Naru has even interviewed some of Joe’s family and friends already. At this time, Naru and I will be launching an online fundraiser with the goal of using the funds to finish the documentary that we hope will cover travel costs to go to Atlanta to interview Joe’s family, doing more interviews around Oakland like the Center for the Blind and packaging the finished documentary for film festivals etc.
To keep Joe Capers’ name and legacy in the public’s eye while Naru and crew continue to work on the documentary, Krip-Hop Nation once again gathered Black and Brown musicians and poets with disabilities this past February for what was called Krip-Hop Nation Mini-Concert Tour Honoring Blind Joe Capers and The Blind Joe Capers Legacy. This small tour was four days, Feb. 14-17, at four venues – in Concord, East and West Oakland, and San Francisco.
Brown and Black musicians and poets with disabilities came together in a collaborative effort that both honored and celebrated the accomplishments of the late Blind Joe Capers, performing a mixture of music from Spoken Word to Folk to Hip-Hop. As always, the tour also contained panels of speakers who talked about the importance of Krip-Hop Nation. During the tour the surprise treat was at the Eastside Arts Alliance in East Oakland when some of the family of Blind Joe Capers came and listened and saw the love and work that was going on to spread the legacy of Blind Joe Capers to Oakland’s residents of today.
Lateef Mcleod is a phenomenal Black actor and poet. He has cerebral palsy. Like Joy and Fezo, he is a published author. Using a voice activated lap top, his powerful poem, “I Am All Right,” rang with the searing condemnation of a society that looks down on disabled people “with that sad, condescending smile that you use,” thinking we are naive. – Photo: Malaika Kambon
Today, Naru and I just received a green light from our request of the City of Oakland, to honor Joe Capers by naming the month of August Joe Capers Month in Oakland. At this time we are looking for a venue to hold a celebration in August in Oakland. The City of Oakland will give us the official paperwork in July that will say something like: From here on, August will be known as Joe Capers’ Month in the City of Oakland.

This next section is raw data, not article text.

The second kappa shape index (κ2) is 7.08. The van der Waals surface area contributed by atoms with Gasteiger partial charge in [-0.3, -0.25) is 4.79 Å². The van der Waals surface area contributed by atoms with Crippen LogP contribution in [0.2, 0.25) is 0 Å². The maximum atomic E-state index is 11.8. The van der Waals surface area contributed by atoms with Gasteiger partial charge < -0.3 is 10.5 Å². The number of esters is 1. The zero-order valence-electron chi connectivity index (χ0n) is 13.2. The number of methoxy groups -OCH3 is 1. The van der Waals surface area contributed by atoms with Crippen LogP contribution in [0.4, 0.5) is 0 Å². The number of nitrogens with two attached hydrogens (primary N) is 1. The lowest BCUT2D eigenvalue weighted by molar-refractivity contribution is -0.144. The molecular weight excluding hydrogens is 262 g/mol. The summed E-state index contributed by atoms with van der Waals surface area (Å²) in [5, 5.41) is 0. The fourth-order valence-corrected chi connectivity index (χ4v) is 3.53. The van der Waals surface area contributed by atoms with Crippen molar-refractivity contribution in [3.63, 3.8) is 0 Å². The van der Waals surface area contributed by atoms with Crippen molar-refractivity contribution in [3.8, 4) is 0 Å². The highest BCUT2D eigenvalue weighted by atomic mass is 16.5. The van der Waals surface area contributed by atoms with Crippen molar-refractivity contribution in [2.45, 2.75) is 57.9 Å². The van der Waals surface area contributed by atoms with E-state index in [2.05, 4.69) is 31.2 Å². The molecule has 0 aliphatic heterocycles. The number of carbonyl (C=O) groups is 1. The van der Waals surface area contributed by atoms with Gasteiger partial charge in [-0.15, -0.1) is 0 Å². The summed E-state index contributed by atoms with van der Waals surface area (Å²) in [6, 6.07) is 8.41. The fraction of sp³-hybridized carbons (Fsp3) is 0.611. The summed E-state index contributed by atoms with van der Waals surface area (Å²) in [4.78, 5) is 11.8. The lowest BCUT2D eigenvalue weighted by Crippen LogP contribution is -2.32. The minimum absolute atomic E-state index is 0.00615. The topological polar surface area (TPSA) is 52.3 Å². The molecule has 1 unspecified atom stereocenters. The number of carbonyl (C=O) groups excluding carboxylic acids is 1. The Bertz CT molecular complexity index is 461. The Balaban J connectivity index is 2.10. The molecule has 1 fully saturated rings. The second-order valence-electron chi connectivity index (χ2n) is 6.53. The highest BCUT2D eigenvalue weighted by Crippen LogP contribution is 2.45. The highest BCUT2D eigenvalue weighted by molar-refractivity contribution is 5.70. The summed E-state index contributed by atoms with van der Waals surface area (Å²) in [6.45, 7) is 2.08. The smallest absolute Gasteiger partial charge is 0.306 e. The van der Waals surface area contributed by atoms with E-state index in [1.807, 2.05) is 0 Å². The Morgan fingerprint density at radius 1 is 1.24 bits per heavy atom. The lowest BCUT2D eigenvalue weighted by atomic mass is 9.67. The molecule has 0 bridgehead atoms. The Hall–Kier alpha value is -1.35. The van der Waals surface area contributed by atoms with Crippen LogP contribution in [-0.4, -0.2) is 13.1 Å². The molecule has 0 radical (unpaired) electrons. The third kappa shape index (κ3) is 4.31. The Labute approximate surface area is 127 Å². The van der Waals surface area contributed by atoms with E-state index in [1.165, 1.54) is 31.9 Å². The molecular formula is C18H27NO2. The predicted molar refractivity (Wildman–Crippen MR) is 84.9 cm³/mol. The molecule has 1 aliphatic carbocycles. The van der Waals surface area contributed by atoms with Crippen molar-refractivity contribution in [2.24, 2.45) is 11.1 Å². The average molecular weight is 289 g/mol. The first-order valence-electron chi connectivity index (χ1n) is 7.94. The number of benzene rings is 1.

If you know of any venues next to public transportation that would be down to host this event in early August, please let us know. I would like to thank all the artists who performed at the February Krip-Hop Nation Mini-Concert Tour Honoring Blind Joe Capers and the Blind Joe Capers Legacy. Thanks, too, to the continuous love and support from Joe Capers’ family and thanks for the work of Naru Kwina. Also shout out to photographer-activist Malaika Kambon, who took pictures at the Eastside Arts Alliance in East Oakland that are published in this article.
After the concert, Krip Hop Nation artists, the family of Blind Joe Capers and community folks joined together in solidarity. – Photo: Malaika Kambon
To follow the latest news of the Joe Capers’ Legacy Project Film Documentary, go to our Facebook page at https://www.facebook.com/pages/Memorial-to-Life-Work-of-Joe-Capers-Disabled-Producer-of-the-Stars/ or drop us an email at Kriphopnation@gmail.com.
Krip-Hop Nation founder Leroy F. Moore Jr. can be reached at firstname.lastname@example.org.
Keith Jones, aka Fezo Madone, is an incisive social critic, political analyst and activist. Using his mic and his feet, he is turning the perceptions of cerebral palsy upside down. “How does society see disabled people of color? Are we an inspiration, crazy, something to be hidden, corrected or cursed? And how are we expected to live in society with these labels?” – Photo: Malaika Kambon
Keith Jones writes with his right foot. – Photo: Malaika Kambon